8. Regarding recruiting, the question has always been: How does he do it? Amaker’s critics believe that he is able to attract athletes, particularly minority athletes, whose academic credentials are lower than Harvard required in the pre-Amaker-Scalise-Stemberg era. The evidence to support this “theory” is largely circumstantial and anecdotal. The Harvard Crimson, the NYT and even James Jones have weighed in on the issue, although not so much recently. The AQ has never been reluctant to share his trenchant views on the matter. How the League applies its AI regulations and whether enforcement machinery even exists are issues beyond my understanding. It does seem apparent that Amaker and Harvard have changed the culture of basketball in Cambridge, and by doing so they have raised the bar for the League as a whole. By any measure Amaker has proved himself to be a remarkable coach as a recruiter, a developer of players and a game tactician. The school made the institutional commitment to the sport and found the perfect coach to execute the plan.
    Whether other schools in the League are willing to compete is hard to judge, although Yale and Columbia have made great strides. Columbia’s change in its athletic administration has already been felt in the football office, suggesting at least an awareness of the necessity for the institutional commitment to which I refer.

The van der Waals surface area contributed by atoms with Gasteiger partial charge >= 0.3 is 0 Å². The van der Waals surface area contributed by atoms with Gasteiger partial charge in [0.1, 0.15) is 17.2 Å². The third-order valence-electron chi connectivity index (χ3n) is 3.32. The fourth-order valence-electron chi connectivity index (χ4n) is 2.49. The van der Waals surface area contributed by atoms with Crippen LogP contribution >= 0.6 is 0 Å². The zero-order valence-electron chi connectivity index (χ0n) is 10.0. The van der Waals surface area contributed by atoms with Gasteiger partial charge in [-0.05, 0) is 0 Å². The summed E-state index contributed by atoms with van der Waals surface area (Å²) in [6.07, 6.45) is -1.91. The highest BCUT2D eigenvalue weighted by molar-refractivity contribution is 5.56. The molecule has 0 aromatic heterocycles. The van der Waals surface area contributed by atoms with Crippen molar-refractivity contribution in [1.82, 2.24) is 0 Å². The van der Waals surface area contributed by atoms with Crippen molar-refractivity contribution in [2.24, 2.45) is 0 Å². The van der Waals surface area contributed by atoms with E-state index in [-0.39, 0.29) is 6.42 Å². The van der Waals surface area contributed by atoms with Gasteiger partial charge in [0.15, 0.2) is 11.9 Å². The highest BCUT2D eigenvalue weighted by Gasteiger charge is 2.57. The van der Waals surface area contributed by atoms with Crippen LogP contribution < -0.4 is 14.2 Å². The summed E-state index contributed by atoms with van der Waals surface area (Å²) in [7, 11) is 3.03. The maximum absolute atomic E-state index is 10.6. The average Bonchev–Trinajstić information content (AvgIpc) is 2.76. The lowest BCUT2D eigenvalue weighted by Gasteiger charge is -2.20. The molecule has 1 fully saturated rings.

The recent struggles at Penn indicate that its bottom has not yet been reached. We have seen no indication that its administrators have a plan or desire one.
    Princeton’s program has been, and remains, extremely Carril-centric. Of course, there can be only one Carril. Many of his disciples have gone into coaching with mixed results. Those who have achieved success are all at other schools, and some of these compete for players with their alma mater. The jury is still deliberating on Henderson, although expectations are running high for next year. It is abundantly clear, however, that the P’s can no longer rely on their historic “brand” to count for much in the recruiting arena. But neither seems to grasp this present reality.